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24 June 2010

Automatically generating shift summaries in a Neonatal Intensive Care Unit

Location: Meeting Room 10, 2nd Floor, JLB
Time: 12:30pm - 13:45pm
Speaker(s): Dr Albert Gatt - University of Malta

This talk describes the design and evaluation of BT-Nurse, a Natural Language Generation (NLG) system built as part of the BabyTalk Project and recently evaluated on ward in a Neonatal Intensive Care Unit. The system automatically generates a summary from the raw data collected about a patient in the course of a shift, giving an overview of a baby’s current status, as well as “narrating” the clinically important events that have occurred. It was built in an effort to provide better support for decision-making and care planning by medical staff on the ward, while alleviating some of the burden of writing shift summary reports. An earlier evaluation of a prototype system showed that NLG technology can support decision-making at least as well as existing technologies for information presentation on the ward. However, this early prototype was limited in that it summarized a small amount of data (45 minutes), some of which had been manually pre-processed. Moreover, the evaluation was conducted off-ward in controlled conditions. A clearer demonstration of the effectiveness of NLG technology would require considerable scaling up to deal with very large volumes of noisy, heterogeneous data collected over a 12-hour shift. Apart from dealing with the sheer volume of data, the generation of effective summaries for decision support also needs to take into account a number of linguistic issues in order to produce a fluent, coherent, narrative that allows an informed reader to identify the clinically important events related to a patient, as well as their temporal and causal relationships. BT-Nurse was developed to meet these requirements, but it also involved a step beyond existing evaluation practices in NLG, in that it was deployed on ward for a period of several months and used under supervision by incoming and outgoing nurses, whose feedback on various aspects of the system was collected and is currently being analysed. One of the aims of this talk is to identify some of the key lessons learned from this evaluation exercise. Keywords: natural language generation (NLG), medical decision support, narrative, evaluation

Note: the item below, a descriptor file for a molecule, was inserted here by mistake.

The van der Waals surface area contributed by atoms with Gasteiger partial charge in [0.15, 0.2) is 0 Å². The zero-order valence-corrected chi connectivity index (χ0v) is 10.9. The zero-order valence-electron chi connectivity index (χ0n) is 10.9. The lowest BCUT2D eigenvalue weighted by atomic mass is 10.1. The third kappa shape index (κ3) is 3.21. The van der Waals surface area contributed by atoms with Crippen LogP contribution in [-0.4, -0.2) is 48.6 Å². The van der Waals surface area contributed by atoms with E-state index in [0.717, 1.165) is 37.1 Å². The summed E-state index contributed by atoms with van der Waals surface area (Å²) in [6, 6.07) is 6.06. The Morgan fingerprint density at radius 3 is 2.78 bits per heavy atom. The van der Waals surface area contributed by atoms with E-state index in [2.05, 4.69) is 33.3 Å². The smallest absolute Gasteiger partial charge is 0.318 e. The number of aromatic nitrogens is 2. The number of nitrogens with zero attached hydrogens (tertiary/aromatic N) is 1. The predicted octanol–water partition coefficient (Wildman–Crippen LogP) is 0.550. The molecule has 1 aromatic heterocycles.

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Contact: mailto:r.power@open.ac.uk